Foyle and Londonderry College and Ebrington Primary School

Education – in the Northern Ireland Assembly at 2:30 pm on 7 June 2011.

Alert me about debates like this

Photo of Pat Ramsey Pat Ramsey Social Democratic and Labour Party 2:30, 7 June 2011

2. asked the Minister of Education for an update on the proposed move of Foyle and Londonderry College and Ebrington Primary School to a new site in Clooney.  (AQO 47/11-15)

Photo of John O'Dowd John O'Dowd Sinn Féin

Foyle College and Ebrington Primary School are two major capital investments that remain on my Department’s investment delivery plan. The proposed site at Clooney was acquired in December 2009. A stage C submission of initial sketch plans and costs for both schools was approved by the Department on 21 March 2011. The Executive Budget, however, highlights significant reductions in capital resources for education during the next four years, which will have a detrimental effect on the Department’s ability to deliver a school building programme. It will, therefore, be important to consider how the limited capital funds that are available should be deployed on a strategic and prioritised basis to address the most pressing needs and to secure maximum educational benefits for children and young people. That work will be a priority for me and my officials in the coming months.

Photo of Pat Ramsey Pat Ramsey Social Democratic and Labour Party

I thank the Minister and welcome him to the Dispatch Box. I understand and appreciate the dilemma that the Minister faces, but, last week, I met the chair of the board of governors and the principal of Foyle and Londonderry College, who made it clear to me that the project started in 1995. It is a long time in moving. In 2001, I attended a meeting in the city regarding a number of Departments looking at the three-way educational development, involving the university, the expansion of the northern campus and St Mary’s College, a secondary school that has since moved. Minister, given the importance that the college and the parents place on this newbuild programme, would you be kind enough to meet the chair of the board of governors, the principal and myself to discuss the project?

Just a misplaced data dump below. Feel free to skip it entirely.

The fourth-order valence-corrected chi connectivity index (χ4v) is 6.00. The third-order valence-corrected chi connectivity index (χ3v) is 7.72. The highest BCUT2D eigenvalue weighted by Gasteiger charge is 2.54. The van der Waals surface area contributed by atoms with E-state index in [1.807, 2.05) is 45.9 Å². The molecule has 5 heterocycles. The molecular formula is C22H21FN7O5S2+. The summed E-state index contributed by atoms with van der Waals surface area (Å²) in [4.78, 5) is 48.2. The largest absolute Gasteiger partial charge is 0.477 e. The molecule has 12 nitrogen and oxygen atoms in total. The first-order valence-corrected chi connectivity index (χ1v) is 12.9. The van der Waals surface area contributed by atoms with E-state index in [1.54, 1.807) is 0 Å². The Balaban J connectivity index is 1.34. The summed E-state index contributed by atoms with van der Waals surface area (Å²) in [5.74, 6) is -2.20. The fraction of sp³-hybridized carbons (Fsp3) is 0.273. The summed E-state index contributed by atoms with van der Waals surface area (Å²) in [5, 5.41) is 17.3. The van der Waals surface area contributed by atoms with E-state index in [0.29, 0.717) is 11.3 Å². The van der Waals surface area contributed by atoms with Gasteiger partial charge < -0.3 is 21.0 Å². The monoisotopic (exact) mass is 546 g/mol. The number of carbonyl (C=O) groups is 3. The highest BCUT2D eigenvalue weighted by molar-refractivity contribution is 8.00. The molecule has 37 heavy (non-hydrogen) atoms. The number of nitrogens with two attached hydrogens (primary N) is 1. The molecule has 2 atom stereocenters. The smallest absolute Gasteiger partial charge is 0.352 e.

Photo of John O'Dowd John O'Dowd Sinn Féin

Yes, of course I am happy to meet you and a delegation from the college. One of the reasons why it is important to have a local Administration is that it gives accessibility to the citizens we serve. I am acutely aware of the frustration and disappointment not only of schools such as the college in Derry but of others across the North. Not only am I the Education Minister, I am an MLA for a constituency, and I am aware of the difficulties and pressures placed on schools that are awaiting builds, especially in the longer term.

I am also aware that this project is part of a wider development for an economic brief for Derry. If the build goes ahead, Magee College can move in, and other things will fall into place. I am aware of all the potential that it has. However, we are working with the realities of a constrained budget. I recently took the opportunity to visit Lisneal College in Derry. It is a fine school with a fine intake and leadership. I had discussions with the board of governors. We have a £17 million project sitting there, and we have to ensure that we protect that. With the changing demographics and the fall in numbers across the board, it would be foolish of me and the Administration to allow that £17 million project to go to waste and to decline over the years. When we are coming to final decisions around Foyle College, we will have to ensure that the school moves forward, that Magee College is allowed to move in and that we protect Lisneal College.